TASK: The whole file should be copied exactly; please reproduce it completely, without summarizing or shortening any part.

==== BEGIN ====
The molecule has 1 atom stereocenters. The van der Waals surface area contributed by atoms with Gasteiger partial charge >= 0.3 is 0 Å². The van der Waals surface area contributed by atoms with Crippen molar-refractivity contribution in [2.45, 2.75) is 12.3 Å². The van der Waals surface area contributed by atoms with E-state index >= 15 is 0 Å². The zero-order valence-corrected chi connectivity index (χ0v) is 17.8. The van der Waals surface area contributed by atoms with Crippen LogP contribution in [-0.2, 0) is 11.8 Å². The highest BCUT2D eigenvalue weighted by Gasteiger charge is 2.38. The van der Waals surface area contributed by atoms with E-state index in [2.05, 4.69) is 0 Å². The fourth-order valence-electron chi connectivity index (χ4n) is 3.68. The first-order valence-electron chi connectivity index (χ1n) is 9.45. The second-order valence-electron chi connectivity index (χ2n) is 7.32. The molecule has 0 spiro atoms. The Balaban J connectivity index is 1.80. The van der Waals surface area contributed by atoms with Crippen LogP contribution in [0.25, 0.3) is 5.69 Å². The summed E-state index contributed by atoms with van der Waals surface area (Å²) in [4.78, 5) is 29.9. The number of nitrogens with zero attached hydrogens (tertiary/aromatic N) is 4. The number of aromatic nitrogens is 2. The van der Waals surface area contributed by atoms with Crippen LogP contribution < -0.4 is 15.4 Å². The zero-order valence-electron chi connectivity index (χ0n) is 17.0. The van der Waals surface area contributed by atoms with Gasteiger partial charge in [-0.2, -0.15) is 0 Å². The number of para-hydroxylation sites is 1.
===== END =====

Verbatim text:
The molecule has 1 atom stereocenters. The van der Waals surface area contributed by atoms with Gasteiger partial charge >= 0.3 is 0 Å². The van der Waals surface area contributed by atoms with Crippen molar-refractivity contribution in [2.45, 2.75) is 12.3 Å². The van der Waals surface area contributed by atoms with E-state index >= 15 is 0 Å². The zero-order valence-corrected chi connectivity index (χ0v) is 17.8. The van der Waals surface area contributed by atoms with Crippen LogP contribution in [-0.2, 0) is 11.8 Å². The highest BCUT2D eigenvalue weighted by Gasteiger charge is 2.38. The van der Waals surface area contributed by atoms with E-state index in [2.05, 4.69) is 0 Å². The fourth-order valence-electron chi connectivity index (χ4n) is 3.68. The first-order valence-electron chi connectivity index (χ1n) is 9.45. The second-order valence-electron chi connectivity index (χ2n) is 7.32. The molecule has 0 spiro atoms. The Balaban J connectivity index is 1.80. The van der Waals surface area contributed by atoms with Crippen LogP contribution in [0.25, 0.3) is 5.69 Å². The summed E-state index contributed by atoms with van der Waals surface area (Å²) in [4.78, 5) is 29.9. The number of nitrogens with zero attached hydrogens (tertiary/aromatic N) is 4. The number of aromatic nitrogens is 2. The van der Waals surface area contributed by atoms with Crippen LogP contribution < -0.4 is 15.4 Å². The zero-order valence-electron chi connectivity index (χ0n) is 17.0. The van der Waals surface area contributed by atoms with Gasteiger partial charge in [-0.2, -0.15) is 0 Å². The number of para-hydroxylation sites is 1.